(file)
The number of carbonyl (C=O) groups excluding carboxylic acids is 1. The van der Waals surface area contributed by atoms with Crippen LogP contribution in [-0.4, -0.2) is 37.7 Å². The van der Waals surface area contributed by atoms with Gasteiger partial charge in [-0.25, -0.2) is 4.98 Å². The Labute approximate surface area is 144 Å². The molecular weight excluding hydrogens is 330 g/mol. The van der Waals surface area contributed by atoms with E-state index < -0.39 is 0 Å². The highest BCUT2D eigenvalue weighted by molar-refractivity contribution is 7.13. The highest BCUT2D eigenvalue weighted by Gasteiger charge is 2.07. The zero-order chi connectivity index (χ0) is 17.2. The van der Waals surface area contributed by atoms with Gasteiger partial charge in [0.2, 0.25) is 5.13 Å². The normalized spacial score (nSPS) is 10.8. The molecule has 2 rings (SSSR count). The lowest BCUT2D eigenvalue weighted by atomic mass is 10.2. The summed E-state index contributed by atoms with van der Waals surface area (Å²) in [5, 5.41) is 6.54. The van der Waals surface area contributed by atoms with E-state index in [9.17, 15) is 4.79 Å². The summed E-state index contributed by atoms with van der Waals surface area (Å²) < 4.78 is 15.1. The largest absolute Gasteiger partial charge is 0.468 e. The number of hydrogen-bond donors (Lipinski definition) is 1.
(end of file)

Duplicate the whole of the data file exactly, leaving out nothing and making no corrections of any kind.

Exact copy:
The number of carbonyl (C=O) groups excluding carboxylic acids is 1. The van der Waals surface area contributed by atoms with Crippen LogP contribution in [-0.4, -0.2) is 37.7 Å². The van der Waals surface area contributed by atoms with Gasteiger partial charge in [-0.25, -0.2) is 4.98 Å². The Labute approximate surface area is 144 Å². The molecular weight excluding hydrogens is 330 g/mol. The van der Waals surface area contributed by atoms with E-state index < -0.39 is 0 Å². The highest BCUT2D eigenvalue weighted by molar-refractivity contribution is 7.13. The highest BCUT2D eigenvalue weighted by Gasteiger charge is 2.07. The zero-order chi connectivity index (χ0) is 17.2. The van der Waals surface area contributed by atoms with Gasteiger partial charge in [0.2, 0.25) is 5.13 Å². The normalized spacial score (nSPS) is 10.8. The molecule has 2 rings (SSSR count). The lowest BCUT2D eigenvalue weighted by atomic mass is 10.2. The summed E-state index contributed by atoms with van der Waals surface area (Å²) in [5, 5.41) is 6.54. The van der Waals surface area contributed by atoms with E-state index in [9.17, 15) is 4.79 Å². The summed E-state index contributed by atoms with van der Waals surface area (Å²) < 4.78 is 15.1. The largest absolute Gasteiger partial charge is 0.468 e. The number of hydrogen-bond donors (Lipinski definition) is 1.